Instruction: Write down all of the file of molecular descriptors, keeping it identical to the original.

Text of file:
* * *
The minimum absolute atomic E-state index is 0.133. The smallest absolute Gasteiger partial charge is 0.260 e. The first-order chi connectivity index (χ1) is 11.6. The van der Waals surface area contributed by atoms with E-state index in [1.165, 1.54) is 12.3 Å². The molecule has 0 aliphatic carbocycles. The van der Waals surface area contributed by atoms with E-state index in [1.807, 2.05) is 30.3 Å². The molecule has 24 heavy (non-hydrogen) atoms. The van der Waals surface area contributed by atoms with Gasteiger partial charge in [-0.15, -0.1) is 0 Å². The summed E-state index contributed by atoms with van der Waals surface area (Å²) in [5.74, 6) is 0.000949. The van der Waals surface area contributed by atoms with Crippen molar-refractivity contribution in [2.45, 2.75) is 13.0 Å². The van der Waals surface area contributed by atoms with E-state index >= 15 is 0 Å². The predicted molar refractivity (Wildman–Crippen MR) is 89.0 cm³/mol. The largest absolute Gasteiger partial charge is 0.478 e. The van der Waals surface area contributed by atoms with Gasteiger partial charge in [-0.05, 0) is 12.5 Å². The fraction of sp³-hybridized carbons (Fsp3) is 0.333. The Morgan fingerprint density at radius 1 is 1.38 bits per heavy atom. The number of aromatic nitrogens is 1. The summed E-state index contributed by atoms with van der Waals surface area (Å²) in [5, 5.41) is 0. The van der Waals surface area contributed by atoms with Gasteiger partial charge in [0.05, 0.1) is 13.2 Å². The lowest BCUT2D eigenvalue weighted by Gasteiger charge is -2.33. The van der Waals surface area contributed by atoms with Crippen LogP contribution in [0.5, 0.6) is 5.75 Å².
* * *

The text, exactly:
The minimum absolute atomic E-state index is 0.133. The smallest absolute Gasteiger partial charge is 0.260 e. The first-order chi connectivity index (χ1) is 11.6. The van der Waals surface area contributed by atoms with E-state index in [1.165, 1.54) is 12.3 Å². The molecule has 0 aliphatic carbocycles. The van der Waals surface area contributed by atoms with E-state index in [1.807, 2.05) is 30.3 Å². The molecule has 24 heavy (non-hydrogen) atoms. The van der Waals surface area contributed by atoms with Gasteiger partial charge in [-0.15, -0.1) is 0 Å². The summed E-state index contributed by atoms with van der Waals surface area (Å²) in [5.74, 6) is 0.000949. The van der Waals surface area contributed by atoms with Crippen molar-refractivity contribution in [2.45, 2.75) is 13.0 Å². The van der Waals surface area contributed by atoms with E-state index >= 15 is 0 Å². The predicted molar refractivity (Wildman–Crippen MR) is 89.0 cm³/mol. The largest absolute Gasteiger partial charge is 0.478 e. The van der Waals surface area contributed by atoms with Gasteiger partial charge in [-0.05, 0) is 12.5 Å². The fraction of sp³-hybridized carbons (Fsp3) is 0.333. The Morgan fingerprint density at radius 1 is 1.38 bits per heavy atom. The number of aromatic nitrogens is 1. The summed E-state index contributed by atoms with van der Waals surface area (Å²) in [5, 5.41) is 0. The van der Waals surface area contributed by atoms with Gasteiger partial charge in [0.05, 0.1) is 13.2 Å². The lowest BCUT2D eigenvalue weighted by Gasteiger charge is -2.33. The van der Waals surface area contributed by atoms with Crippen LogP contribution in [0.5, 0.6) is 5.75 Å².